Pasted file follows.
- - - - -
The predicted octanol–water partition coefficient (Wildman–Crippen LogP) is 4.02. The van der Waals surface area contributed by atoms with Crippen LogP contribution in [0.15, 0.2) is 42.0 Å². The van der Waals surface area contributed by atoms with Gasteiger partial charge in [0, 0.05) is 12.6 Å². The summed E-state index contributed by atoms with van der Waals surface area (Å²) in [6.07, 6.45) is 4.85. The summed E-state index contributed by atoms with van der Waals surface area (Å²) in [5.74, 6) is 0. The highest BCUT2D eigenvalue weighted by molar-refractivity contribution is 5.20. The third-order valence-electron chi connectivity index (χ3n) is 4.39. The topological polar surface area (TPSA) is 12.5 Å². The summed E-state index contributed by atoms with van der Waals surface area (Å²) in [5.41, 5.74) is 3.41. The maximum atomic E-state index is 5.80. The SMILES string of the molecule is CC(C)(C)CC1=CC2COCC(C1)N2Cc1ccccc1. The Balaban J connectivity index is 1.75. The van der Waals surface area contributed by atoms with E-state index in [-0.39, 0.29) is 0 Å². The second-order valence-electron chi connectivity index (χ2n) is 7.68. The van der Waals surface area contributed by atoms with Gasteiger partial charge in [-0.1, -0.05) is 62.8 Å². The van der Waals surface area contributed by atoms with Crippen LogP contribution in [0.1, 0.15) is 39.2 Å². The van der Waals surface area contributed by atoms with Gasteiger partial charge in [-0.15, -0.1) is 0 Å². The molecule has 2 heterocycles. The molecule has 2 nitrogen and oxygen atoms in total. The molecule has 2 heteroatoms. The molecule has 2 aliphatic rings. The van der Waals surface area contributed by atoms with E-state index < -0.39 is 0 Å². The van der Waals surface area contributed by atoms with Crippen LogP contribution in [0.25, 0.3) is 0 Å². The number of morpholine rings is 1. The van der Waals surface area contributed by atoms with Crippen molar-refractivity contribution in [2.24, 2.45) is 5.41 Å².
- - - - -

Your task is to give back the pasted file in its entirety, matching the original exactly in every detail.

The predicted octanol–water partition coefficient (Wildman–Crippen LogP) is 4.02. The van der Waals surface area contributed by atoms with Crippen LogP contribution in [0.15, 0.2) is 42.0 Å². The van der Waals surface area contributed by atoms with Gasteiger partial charge in [0, 0.05) is 12.6 Å². The summed E-state index contributed by atoms with van der Waals surface area (Å²) in [6.07, 6.45) is 4.85. The summed E-state index contributed by atoms with van der Waals surface area (Å²) in [5.74, 6) is 0. The highest BCUT2D eigenvalue weighted by molar-refractivity contribution is 5.20. The third-order valence-electron chi connectivity index (χ3n) is 4.39. The topological polar surface area (TPSA) is 12.5 Å². The summed E-state index contributed by atoms with van der Waals surface area (Å²) in [5.41, 5.74) is 3.41. The maximum atomic E-state index is 5.80. The SMILES string of the molecule is CC(C)(C)CC1=CC2COCC(C1)N2Cc1ccccc1. The Balaban J connectivity index is 1.75. The van der Waals surface area contributed by atoms with E-state index in [-0.39, 0.29) is 0 Å². The second-order valence-electron chi connectivity index (χ2n) is 7.68. The van der Waals surface area contributed by atoms with Gasteiger partial charge in [-0.1, -0.05) is 62.8 Å². The van der Waals surface area contributed by atoms with Crippen LogP contribution in [0.1, 0.15) is 39.2 Å². The van der Waals surface area contributed by atoms with Gasteiger partial charge in [-0.15, -0.1) is 0 Å². The molecule has 2 heterocycles. The molecule has 2 nitrogen and oxygen atoms in total. The molecule has 2 heteroatoms. The molecule has 2 aliphatic rings. The van der Waals surface area contributed by atoms with E-state index < -0.39 is 0 Å². The van der Waals surface area contributed by atoms with Crippen LogP contribution in [0.25, 0.3) is 0 Å². The number of morpholine rings is 1. The van der Waals surface area contributed by atoms with Crippen molar-refractivity contribution in [2.24, 2.45) is 5.41 Å².